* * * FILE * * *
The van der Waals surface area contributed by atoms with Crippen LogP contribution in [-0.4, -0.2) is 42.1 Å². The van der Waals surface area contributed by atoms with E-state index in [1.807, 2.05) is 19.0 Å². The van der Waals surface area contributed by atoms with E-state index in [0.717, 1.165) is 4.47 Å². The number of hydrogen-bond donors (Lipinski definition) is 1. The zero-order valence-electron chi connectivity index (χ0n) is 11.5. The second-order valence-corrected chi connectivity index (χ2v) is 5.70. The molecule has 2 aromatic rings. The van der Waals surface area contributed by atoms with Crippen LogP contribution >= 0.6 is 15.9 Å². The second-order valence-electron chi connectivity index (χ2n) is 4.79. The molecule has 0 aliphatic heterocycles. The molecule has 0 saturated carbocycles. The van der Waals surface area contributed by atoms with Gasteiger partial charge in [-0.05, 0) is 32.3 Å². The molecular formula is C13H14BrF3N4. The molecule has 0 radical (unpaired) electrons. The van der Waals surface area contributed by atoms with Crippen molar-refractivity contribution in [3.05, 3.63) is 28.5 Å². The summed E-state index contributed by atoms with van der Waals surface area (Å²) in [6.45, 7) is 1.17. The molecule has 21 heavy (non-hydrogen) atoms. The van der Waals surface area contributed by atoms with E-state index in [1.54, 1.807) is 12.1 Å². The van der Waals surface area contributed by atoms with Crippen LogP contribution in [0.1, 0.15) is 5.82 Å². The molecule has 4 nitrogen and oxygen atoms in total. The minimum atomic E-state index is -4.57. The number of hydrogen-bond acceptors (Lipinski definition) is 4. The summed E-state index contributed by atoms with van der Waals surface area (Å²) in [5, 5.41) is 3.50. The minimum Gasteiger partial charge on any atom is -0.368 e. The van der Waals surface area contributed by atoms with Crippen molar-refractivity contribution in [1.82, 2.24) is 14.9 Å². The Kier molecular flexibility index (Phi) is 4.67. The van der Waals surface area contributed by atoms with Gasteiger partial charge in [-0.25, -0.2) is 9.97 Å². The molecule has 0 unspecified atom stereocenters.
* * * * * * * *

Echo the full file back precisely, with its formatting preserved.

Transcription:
The van der Waals surface area contributed by atoms with Crippen LogP contribution in [-0.4, -0.2) is 42.1 Å². The van der Waals surface area contributed by atoms with E-state index in [1.807, 2.05) is 19.0 Å². The van der Waals surface area contributed by atoms with E-state index in [0.717, 1.165) is 4.47 Å². The number of hydrogen-bond donors (Lipinski definition) is 1. The zero-order valence-electron chi connectivity index (χ0n) is 11.5. The second-order valence-corrected chi connectivity index (χ2v) is 5.70. The molecule has 2 aromatic rings. The van der Waals surface area contributed by atoms with Crippen LogP contribution >= 0.6 is 15.9 Å². The second-order valence-electron chi connectivity index (χ2n) is 4.79. The molecule has 0 aliphatic heterocycles. The molecule has 0 saturated carbocycles. The van der Waals surface area contributed by atoms with Gasteiger partial charge in [-0.05, 0) is 32.3 Å². The molecular formula is C13H14BrF3N4. The molecule has 0 radical (unpaired) electrons. The van der Waals surface area contributed by atoms with Crippen molar-refractivity contribution in [3.05, 3.63) is 28.5 Å². The summed E-state index contributed by atoms with van der Waals surface area (Å²) in [6.45, 7) is 1.17. The molecule has 21 heavy (non-hydrogen) atoms. The van der Waals surface area contributed by atoms with E-state index in [1.54, 1.807) is 12.1 Å². The van der Waals surface area contributed by atoms with Crippen LogP contribution in [0.1, 0.15) is 5.82 Å². The molecule has 4 nitrogen and oxygen atoms in total. The minimum atomic E-state index is -4.57. The number of hydrogen-bond acceptors (Lipinski definition) is 4. The summed E-state index contributed by atoms with van der Waals surface area (Å²) in [5, 5.41) is 3.50. The minimum Gasteiger partial charge on any atom is -0.368 e. The van der Waals surface area contributed by atoms with Crippen molar-refractivity contribution in [1.82, 2.24) is 14.9 Å². The Kier molecular flexibility index (Phi) is 4.67. The van der Waals surface area contributed by atoms with Gasteiger partial charge in [-0.25, -0.2) is 9.97 Å². The molecule has 0 unspecified atom stereocenters.